Since the end of Operation Desert Storm in 1991, the liberated Kuwait has been host to thousands of U.S. marines stationed in and around Camp Doha. The alleged reason for this is to combat the apparent threat of aggression from Iraq. According to the Department of Defense, U.S. military presence in Kuwait is necessary to “maintain security and stability in the Gulf Region.”
During the next four years, Iraq did several things to provoke the U.S. troops in Kuwait into mobilization, including challenging U.S. flights over Iraqi territory in 1992, pressuring the Kuwaiti border in 1994, and planning to attack Kuwait in 1995. These infractions were responsible for the creation of TF-Kuwait, the U.S. Military Task Force of Kuwait.
In September 1996, Iraq involved itself in the Kurdish conflict in the northern portion of Kuwait. This prompted TF-Kuwait to mobilize and position itself above the 36th parallel, which is defined by the United Nations as off-limits to Iraqi forces. Additionally, it opened up Operation Desert Strike, which comprised of air raids and missile attacks on targets in Iraq. TF-Kuwait was activated in Kuwait until the end of Operation Desert Strike in 1996.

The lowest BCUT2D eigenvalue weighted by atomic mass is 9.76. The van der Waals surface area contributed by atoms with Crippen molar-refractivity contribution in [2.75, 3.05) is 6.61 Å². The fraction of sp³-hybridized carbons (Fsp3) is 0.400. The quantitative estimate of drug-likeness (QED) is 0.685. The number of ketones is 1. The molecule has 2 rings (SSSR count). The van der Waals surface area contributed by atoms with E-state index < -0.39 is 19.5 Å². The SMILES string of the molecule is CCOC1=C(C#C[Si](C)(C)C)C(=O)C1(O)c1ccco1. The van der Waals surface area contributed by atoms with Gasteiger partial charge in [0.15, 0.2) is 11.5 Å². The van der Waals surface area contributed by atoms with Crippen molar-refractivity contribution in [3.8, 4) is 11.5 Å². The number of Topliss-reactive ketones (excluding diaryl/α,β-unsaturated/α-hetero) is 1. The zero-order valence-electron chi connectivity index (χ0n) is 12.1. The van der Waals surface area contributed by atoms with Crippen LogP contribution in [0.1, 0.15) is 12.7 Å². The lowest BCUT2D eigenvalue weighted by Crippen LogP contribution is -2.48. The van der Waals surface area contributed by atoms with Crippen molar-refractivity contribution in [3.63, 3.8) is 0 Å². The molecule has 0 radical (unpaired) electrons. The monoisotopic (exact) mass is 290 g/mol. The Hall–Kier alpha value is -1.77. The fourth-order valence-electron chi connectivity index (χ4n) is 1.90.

Following the end of the operation, the Kuwaiti government agreed to essentially a constant U.S. military presence in the country. The last activation of TF-Kuwait took place in December 1998, when Iraq disallowed U.N. inspectors to carry out their orders as per U.N. resolutions following Operation Desert Storm. American military force in Kuwait remains present to this day, though TF-Kuwait is, at this point, not mobilized. According to the DoD, their presence in Kuwait is to “deter aggression and help preserve peace in the region.” Joint Task Force-Kuwait maintains control over all U.S. forces in the country.
Using historical situations similar to the growing conflict with Iraq, some would consider the likelihood of Task Force-Kuwait being mobilized fairly high. The past twelve years...
Please join StudyMode to read the full document